SAN DIEGO–(PRNewswire)–Equifax, Inc. got more bad news late Friday night when attorneys at Sanford Heisler Sharp LLP filed a class action complaint against the consumer credit reporting agency in U.S. District Court for the Southern District of California.
With an outstanding record in more than 50 class actions against giant corporations nationwide, the public interest firm filed suit on behalf of San Diego residents Ehud Gersten and Hannah Obradovich and the approximately 143 million other U.S. consumers whose Equifax consumer credit files were hacked in mid-May through July this year.
The Sanford Heisler Sharp team is led by Ed Chapin, managing partner of the San Diego office, Kevin Sharp, managing partner of the Nashville office, and Danielle Fuschetti of the San Francisco office.
“Equifax has irreparably harmed hundreds of millions of American consumers by failing to adequately protect their credit and highly sensitive personal information,” said Chapin.
“Ehud, Hannah and all other consumers in this class trusted Equifax with this information, and the company should have taken adequate measures to keep this information private and confidential,” added Fuschetti. “Equifax also unnecessarily delayed notifying consumers of the data breach.”
The Complaint asserts Equifax learned on July 29 that unauthorized individuals had accessed its database — including the names, social security numbers, addresses and other personally identifiable information of its customers – but did not notify customers about the breach until September 7.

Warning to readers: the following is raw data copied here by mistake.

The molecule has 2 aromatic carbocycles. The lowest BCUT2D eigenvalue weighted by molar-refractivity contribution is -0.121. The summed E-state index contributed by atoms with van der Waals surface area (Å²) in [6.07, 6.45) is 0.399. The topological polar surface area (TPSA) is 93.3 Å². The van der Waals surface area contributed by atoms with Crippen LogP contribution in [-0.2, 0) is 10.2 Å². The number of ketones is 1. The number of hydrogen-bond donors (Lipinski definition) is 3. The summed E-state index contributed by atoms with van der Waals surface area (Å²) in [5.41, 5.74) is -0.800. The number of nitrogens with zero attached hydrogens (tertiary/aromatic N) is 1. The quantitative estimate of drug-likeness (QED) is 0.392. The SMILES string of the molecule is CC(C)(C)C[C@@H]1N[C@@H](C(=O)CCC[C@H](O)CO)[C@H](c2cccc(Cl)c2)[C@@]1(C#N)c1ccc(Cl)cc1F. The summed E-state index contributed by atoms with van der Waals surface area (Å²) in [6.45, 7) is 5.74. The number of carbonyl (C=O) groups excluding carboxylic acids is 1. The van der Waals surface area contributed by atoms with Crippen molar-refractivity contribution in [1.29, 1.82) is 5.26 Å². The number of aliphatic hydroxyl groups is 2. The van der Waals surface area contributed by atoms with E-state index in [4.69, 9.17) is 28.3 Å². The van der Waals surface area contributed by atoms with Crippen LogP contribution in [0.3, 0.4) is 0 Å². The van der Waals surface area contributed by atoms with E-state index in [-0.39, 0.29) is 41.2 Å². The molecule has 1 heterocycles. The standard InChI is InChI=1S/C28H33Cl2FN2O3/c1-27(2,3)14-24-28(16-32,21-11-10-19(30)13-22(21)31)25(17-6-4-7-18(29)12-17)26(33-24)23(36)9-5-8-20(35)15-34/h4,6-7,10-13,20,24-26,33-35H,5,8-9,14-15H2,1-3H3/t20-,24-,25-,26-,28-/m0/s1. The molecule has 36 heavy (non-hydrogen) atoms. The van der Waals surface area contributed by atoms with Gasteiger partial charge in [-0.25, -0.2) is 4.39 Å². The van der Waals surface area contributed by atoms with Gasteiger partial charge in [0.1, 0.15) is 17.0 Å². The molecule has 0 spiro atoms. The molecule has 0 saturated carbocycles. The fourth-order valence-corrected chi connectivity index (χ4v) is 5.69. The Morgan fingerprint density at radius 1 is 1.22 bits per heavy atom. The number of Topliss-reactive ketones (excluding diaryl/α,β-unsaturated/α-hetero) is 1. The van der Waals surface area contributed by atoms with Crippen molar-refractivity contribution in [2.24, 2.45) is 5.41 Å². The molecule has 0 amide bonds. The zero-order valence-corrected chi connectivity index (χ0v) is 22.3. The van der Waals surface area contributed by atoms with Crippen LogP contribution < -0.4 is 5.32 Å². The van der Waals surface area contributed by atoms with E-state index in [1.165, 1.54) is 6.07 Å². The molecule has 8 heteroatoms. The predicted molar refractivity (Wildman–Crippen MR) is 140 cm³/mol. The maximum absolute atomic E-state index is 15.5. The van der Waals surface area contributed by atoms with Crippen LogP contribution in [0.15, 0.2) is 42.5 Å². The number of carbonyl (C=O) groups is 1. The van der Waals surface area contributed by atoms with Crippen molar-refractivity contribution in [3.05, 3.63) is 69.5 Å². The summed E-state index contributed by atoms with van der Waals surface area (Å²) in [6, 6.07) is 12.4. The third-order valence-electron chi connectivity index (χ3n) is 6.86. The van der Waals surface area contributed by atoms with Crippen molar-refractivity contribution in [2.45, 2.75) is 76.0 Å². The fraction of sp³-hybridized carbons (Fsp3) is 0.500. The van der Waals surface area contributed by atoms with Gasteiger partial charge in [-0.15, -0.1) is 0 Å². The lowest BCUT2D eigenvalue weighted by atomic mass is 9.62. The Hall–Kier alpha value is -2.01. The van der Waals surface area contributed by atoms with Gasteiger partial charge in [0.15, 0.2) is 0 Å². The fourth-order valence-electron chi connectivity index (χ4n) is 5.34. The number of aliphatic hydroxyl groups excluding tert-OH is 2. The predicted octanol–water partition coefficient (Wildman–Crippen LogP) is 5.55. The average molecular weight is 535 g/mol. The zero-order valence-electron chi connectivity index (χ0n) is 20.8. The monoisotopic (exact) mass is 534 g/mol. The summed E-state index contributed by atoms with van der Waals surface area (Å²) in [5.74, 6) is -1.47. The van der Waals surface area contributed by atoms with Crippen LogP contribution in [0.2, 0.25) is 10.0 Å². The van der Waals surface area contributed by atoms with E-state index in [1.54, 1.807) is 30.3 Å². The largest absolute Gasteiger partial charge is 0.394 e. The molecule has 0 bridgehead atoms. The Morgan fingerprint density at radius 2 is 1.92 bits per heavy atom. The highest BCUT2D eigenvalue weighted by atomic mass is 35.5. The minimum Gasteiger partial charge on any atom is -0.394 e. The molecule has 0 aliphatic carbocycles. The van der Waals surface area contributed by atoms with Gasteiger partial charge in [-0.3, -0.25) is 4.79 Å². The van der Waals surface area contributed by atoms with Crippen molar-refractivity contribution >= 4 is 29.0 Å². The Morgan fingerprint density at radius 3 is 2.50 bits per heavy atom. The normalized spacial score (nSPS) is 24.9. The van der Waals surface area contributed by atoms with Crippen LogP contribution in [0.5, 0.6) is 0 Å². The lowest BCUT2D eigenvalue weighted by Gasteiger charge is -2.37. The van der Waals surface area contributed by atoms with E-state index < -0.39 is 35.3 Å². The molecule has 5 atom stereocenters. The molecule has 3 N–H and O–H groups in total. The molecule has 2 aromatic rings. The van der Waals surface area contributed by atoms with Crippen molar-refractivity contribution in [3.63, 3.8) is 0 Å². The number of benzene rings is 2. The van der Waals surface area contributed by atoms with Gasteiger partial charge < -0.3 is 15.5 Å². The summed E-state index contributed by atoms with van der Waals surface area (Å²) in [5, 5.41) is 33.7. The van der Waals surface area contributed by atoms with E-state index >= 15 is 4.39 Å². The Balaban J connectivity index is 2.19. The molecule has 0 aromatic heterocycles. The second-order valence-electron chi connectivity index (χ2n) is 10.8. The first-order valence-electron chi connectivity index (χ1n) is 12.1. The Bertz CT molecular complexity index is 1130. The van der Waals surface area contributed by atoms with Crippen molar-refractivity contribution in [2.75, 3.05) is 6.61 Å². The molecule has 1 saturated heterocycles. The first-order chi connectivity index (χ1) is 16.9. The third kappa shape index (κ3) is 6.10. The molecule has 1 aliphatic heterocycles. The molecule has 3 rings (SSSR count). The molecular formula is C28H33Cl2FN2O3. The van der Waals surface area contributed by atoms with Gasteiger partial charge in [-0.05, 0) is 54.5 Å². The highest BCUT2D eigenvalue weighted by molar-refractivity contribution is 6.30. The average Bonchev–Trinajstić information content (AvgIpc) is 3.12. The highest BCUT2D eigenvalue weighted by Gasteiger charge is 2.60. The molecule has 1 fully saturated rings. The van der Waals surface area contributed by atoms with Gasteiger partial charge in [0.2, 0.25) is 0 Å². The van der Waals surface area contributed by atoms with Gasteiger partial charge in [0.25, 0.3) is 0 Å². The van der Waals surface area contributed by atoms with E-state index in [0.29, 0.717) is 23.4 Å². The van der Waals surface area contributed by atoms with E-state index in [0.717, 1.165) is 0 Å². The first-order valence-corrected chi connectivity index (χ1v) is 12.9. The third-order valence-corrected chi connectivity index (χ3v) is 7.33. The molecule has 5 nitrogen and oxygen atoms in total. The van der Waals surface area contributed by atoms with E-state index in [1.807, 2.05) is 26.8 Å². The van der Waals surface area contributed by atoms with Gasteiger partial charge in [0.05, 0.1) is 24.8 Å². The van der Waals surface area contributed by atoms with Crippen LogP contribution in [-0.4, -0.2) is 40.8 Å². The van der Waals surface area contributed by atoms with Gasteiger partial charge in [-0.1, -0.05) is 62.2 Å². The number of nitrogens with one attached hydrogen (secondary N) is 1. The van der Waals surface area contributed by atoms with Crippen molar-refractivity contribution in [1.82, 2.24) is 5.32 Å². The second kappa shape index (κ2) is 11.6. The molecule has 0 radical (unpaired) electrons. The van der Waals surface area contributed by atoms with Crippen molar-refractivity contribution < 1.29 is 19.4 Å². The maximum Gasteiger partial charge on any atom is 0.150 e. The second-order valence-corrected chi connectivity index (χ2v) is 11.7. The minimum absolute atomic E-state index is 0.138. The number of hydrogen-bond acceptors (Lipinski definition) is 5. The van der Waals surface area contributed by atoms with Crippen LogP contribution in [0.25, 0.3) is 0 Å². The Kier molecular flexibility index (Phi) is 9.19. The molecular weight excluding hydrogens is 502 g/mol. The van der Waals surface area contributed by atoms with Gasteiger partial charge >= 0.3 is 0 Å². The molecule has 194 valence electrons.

“Equifax has a long history of data breaches going back to 2013,” said Sharp. “The company knew the risks of such breaches, including the damage to consumers inherent in delayed reporting, yet it failed to act to protect millions of Americans.”
A former chief judge for the federal district court in the Middle District of Tennessee, Sharp noted that consumers whose identifying information was released must now personally bear the cost of credit monitoring and other similar services for years to come or place credit freezes or fraud alerts on their files in order to protect themselves from the destructive effects of identity theft.
The complaint also notes that although Equifax took no action to inform consumers of the data breach for over a month, three of the company’s senior executives sold shares worth $1.8 million within days of discovering the massive hack.
The class action seeks actual and statutory damages, equitable relief, restitution, reimbursement of out-of-pocket losses, other compensatory damages, credit monitoring services with identify theft insurance, and injunctive relief – including an order that requires Equifax to improve its data security and eliminate future privacy breaches.
In addition to plaintiffs Gersten and Obradovich, two classes are included in the action. The “nationwide class” comprises all persons residing in the U.S. whose personal data Equifax collected and stored and whose personal information was placed at risk and/or disclosed in the recent breach. The “California class” comprises all persons residing in California in a similar situation.